« Mystery of a Missing Camera | Main | Eolake Stobblehouse »

Wednesday, 20 April 2022


Feed You can follow this conversation by subscribing to the comment feed for this post.

Had this camera been available a year ago when I spent about the same amount on my Leica M 240, I probably would have bought it instead. I like the experience, and I like, especially, the old LTM glass from lots of places (I have Nikkon, Chiyoko (now Minolta), Canon, Leica, Cosina Voigtlander, and FSU LTM lenses) and only one M mount lens (7Artisans) so I really don't have any particular need for a digital rangefinder to be from that German heritage. I have been loving using that M 240, don't get me wrong, but I have no doubt I could have been easily as happy with the same glass on a Pixii.

I'm not a big wide-angle user either so APS isn't the problem for me that it is for some.

And when it comes time to move on from this camera, I hope they're still in production because I find the Pixii to be a very interesting camera.

Um, I think a lot of what you mentioned here is some rather spurious rumor-mill stuff, I've heard it once or twice but it seems decidedly based in the idea that Leica is an insecure company frightened by the advent of cheaper M-mount rangefinder products - have we ever seen any hard proof of any of this? Reading between the lines I would say the original sources of those rumors just had a bone to pick with Leica at the time.

Also, here's the thing about most of the rangefinders you mentioned: they happened at a time when the film camera market was slowly dying with the advent of digital. The Cosina Voigtlander rangefinder series came mostly from the early 2000s when digital cameras were taking off, as did the Zeiss Ikon M camera. The Hexar RF came in 1999. I would posit that the crop of excellent non-Leica M rangefinders simply came too late, or didn't have enough backing behind them. We can talk about the CL/CLE, but if I read aright the amount of used models available from Japan on the auction sites, they did quite well over there.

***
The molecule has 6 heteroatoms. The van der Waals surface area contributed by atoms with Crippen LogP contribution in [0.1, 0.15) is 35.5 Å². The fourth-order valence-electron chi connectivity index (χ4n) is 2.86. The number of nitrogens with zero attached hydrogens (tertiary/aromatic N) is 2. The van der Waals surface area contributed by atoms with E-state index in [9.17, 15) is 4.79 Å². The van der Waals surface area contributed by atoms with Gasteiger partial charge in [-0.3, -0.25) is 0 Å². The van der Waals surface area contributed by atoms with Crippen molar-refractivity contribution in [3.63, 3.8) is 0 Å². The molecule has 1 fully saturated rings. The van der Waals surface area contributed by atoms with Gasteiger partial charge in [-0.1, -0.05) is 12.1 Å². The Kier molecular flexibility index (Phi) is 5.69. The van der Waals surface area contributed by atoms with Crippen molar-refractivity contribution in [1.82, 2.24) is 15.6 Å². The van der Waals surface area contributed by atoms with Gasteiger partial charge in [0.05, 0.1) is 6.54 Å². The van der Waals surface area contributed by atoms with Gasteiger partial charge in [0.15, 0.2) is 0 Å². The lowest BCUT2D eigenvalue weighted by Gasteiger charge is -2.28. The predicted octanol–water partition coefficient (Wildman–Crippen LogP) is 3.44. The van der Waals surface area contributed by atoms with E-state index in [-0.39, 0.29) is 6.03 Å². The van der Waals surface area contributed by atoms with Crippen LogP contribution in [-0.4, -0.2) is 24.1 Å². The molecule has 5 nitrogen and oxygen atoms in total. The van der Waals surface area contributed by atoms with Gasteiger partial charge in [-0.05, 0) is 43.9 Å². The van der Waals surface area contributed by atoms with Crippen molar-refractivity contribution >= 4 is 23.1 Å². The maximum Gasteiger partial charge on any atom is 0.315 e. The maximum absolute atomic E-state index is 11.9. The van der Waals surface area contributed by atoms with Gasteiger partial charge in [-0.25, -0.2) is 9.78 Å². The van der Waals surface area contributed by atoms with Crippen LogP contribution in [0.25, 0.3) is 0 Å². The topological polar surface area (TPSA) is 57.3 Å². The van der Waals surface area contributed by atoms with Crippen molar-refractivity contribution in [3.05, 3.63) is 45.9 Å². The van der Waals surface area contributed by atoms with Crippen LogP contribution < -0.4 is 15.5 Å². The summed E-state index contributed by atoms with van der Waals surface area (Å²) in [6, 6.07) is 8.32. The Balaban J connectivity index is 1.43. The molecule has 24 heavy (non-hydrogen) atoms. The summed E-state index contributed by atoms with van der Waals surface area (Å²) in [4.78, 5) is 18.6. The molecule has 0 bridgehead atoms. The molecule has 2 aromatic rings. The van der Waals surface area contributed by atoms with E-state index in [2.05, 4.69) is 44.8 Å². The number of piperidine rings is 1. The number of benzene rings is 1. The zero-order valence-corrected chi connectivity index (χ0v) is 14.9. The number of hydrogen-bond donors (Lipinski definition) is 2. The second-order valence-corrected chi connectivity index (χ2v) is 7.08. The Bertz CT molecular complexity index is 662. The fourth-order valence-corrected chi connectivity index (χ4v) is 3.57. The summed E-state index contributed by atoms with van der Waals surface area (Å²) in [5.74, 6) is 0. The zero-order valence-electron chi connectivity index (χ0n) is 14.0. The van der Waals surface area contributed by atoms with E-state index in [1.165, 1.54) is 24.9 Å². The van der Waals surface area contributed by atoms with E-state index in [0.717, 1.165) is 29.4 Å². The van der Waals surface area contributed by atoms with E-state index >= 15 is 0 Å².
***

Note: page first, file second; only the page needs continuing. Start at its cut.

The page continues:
I like rangefinders, and I don't, and haven't, owned a Leica. They specifically suit street, walkaround, snapshot photography and are compact and fast to use. I hope the Pixii does well; I've been watching it from afar for a while now. It's a bit outside of my budget still (despite being nowhere near new Leica prices), but I like what I see so far.

Looks nice, and the sensor performance sounds great. I need IBIS though. So far I haven't seen an IBIS rangefinder. Makes me wonder if it's possible.

When I read “moon distance, close to infinity“ I immediately wondered how big a camera you would need for a rangefinder base length long enough to tell the difference. My trigonometry skills pretty much suck but about 45 meters at 25x would seem about right. The specifications of a lens that would need that accuracy would preclude hand held photography anyway.
If someone wants to figure it out

Looks like a fun little camera.

Kute! There's a lot to like about this Pixii camera, at least at the spec level. Excellent modern BSI APS-C sensor. Built-in storage. Acceptance of, and leveraging with, cell phone tech. M-class compactness. Etc. I think it looks poised to be successful within the limited boundaries of the group I sometimes call the "patch-curious"; people who want to experience a genuine rangefinder camera without wobbling towards penury. $3,000 is certainly not inexpensive but it's a much smaller ask than any Leica M digital today.